Retirement Planning

When it comes to packing for a trip, there is a whole spectrum of people.

At one end are the minimalists who somehow fit everything they need for a two-week vacation into a small carry-on or backpack. At the other extreme are the overpackers. These are people who need two or even three full-size suitcases full of stuff.

It’s no fun having to lug around extra luggage on your vacation. Not to mention the wait at the baggage carousel or the added stress when your checked luggage gets lost. On top of this, you feel pretty silly when you get back home and unpack all the things you ultimately didn’t need to bring.

So why are we tempted to bring along too much? Psychologists say that overpacking is an emotional reaction to going someplace new. When a destination is unfamiliar, we want to bring more of the familiar things that make us comfortable. [1]

The reasons to bring along as much as you can are endless. What if it turns cold and rainy? What if the hotel doesn’t have a hair dryer? What if I don’t like any of the food?

On the other hand, when traveling to a familiar destination, you can confidently pack just the essentials.

Retirement is like a destination you’ve never been to before. So, it’s natural that the emotions that cause you to want to overpack can also skew your estimate of how much money you will need in your post-work years.

Bloomberg asked investors from around the globe how much they would need to retire comfortably. The majority of respondents in North America estimated they would need to amass between $3 million and $5 million. [2]

Ben Carlson, a financial analyst and blogger, has two interesting observations on this study.

The first is how unrealistic those numbers are for average savers. Only 4.4% of U.S. households have $3 million or more in assets. The median net worth in America is just over $121,000.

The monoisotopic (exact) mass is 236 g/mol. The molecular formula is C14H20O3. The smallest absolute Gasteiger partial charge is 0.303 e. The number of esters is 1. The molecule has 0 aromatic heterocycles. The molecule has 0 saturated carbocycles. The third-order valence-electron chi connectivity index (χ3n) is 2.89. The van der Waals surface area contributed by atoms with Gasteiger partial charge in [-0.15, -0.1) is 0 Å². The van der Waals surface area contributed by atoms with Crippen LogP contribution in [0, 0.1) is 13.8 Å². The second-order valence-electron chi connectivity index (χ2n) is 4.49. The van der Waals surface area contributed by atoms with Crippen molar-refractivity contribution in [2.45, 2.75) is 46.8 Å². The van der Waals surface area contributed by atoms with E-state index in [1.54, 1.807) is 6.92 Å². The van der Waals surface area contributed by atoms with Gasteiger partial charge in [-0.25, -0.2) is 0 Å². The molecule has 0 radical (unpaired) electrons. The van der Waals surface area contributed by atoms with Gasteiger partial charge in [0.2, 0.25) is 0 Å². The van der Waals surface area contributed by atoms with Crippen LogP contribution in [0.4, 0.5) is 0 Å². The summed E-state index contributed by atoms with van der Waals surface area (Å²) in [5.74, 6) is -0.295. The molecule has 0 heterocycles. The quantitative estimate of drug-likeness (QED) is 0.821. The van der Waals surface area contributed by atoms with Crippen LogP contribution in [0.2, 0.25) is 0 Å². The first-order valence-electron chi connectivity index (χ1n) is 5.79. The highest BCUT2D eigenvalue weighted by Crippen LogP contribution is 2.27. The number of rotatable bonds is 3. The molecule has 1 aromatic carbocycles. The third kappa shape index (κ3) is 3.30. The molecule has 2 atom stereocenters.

Carlson writes, “There seems to be a disconnect between the number of people who think they will be millionaires and the actual number of people who can pull it off.”

His second observation is that people tend to overestimate how much money they will need in retirement, anyway. Carlson cites a report from EBRI that studied how much of their nest egg Americans tend to spend in their first 20 years of retirement. It found that not only did most people spend less than you’d think, but that those with more money spent a smaller percentage of their savings. For example, retirees with half a million or more before retirement spent down less than 12% of their money.

Uncertainty about what lies ahead in retirement can lead you to financially “overpack.” Or at least vastly overestimate what you will need. If it’s a number you have no realistic chance of hitting, it can discourage you from trying at all.

On the other hand, if you talk with your trusted financial advisor, he or she can help you create a flexible plan that takes into account your future needs and your current ability to save. Having a familiar and tangible plan can help you feel confident that a fully funded retirement is within reach.

If you ever have any questions about your investments or retirement plans, please feel free to give me a call at 801-545-0696.

Mark Lund
Stonecreek Wealth Advisors, Inc.
11576 S State Street, Bldg. 1002
Draper, UT 84020


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